Ovarian cancers have one of the highest mortality rates, ranking fifth in cancer deaths among women. Of the 22,000 new estimated cases of ovarian cancer this year, only 10-15 percent of patients will be successfully treated. Unfortunately, in the large percent of remaining patients, the cancer doesn’t respond to treatment, or will inevitably return with a vengeance.
Now researchers at the Mayo Clinic say a new non-invasive test could predict whether the cancer is likely to return years before it compromises the survival of the patients. This diagnostic test could transform how doctors monitor and preemptively treat ovarian cancer to increase patient outcome.
The diagnostic test for ovarian cancer relapse relies on measuring the amount of tumor DNA in the blood – a process known as a liquid biopsy. Circulating tumor DNA (ctDNA), also known as cell-free tumor DNA, is genetic material from the tumor that’s freely floating in the bloodstream of cancer patients. ctDNA represents a non-invasive cancer biomarker that can indicate the presence of disease.
In this case, the research team asked whether ctDNA can predict the recurrence of a disease. They sampled blood from 10 patients with ovarian cancer before and after surgery. They also collected DNA from the actual tumor that was removed during surgery. Using mate-pair sequencing, the team showed that patients whose post-surgery blood have DNA matching that of the tumor were more likely to have cancer relapse. By contrast, patients whose post-surgery blood DNA didn’t align with the tumor DNA were more likely to be in remission.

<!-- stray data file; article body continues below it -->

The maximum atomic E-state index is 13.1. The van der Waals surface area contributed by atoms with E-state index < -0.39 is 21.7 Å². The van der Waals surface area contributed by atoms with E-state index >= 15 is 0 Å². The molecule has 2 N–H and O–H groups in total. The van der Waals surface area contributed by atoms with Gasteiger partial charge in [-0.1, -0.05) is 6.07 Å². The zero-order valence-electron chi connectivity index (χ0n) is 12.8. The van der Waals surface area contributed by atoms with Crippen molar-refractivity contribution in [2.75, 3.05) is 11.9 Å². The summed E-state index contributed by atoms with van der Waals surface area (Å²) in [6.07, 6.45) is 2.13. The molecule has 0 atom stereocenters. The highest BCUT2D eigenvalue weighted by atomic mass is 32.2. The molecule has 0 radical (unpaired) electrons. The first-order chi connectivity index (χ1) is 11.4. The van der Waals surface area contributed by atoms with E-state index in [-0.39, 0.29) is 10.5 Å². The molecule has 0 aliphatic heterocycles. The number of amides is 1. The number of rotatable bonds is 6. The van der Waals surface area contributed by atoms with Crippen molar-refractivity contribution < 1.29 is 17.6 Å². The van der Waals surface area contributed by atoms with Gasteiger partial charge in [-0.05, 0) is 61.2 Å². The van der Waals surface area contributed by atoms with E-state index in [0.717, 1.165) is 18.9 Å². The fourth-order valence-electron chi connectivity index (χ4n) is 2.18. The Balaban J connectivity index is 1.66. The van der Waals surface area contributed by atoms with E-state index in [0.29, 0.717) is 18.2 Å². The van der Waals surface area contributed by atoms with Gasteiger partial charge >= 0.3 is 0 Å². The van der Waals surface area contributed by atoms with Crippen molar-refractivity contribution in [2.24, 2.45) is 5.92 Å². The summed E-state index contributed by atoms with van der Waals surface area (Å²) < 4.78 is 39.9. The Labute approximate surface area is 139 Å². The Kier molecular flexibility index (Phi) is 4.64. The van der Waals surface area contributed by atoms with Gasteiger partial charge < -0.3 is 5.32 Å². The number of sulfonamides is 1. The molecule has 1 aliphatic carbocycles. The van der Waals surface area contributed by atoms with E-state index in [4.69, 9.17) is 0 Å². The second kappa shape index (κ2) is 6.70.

"With liquid biopsies, we don't have to wait for tumor growth to get a DNA sample," said George Vasmatzis, researcher at the Mayo Clinic Center for Individualized Medicine, and senior author of the study. "This important discovery makes it possible for us detect recurrence of the disease earlier than other diagnostic methods. We can repeat liquid biopsies to monitor the progression of the cancer. That gives hope of a better treatment plan over time."
Advantages of this test could be multifold. First, sequencing the tumor identifies specific mutations that could define which treatment option would be best for patients. Second, that the test can predict cancer recurrence will allow doctors to monitor and treat the cancer preemptively, leading to more positive survival outcomes. And considering that the median survival for recurrent ovarian cancer is only 1-2 years, every effort counts.
Additional source: Mayo Clinic press release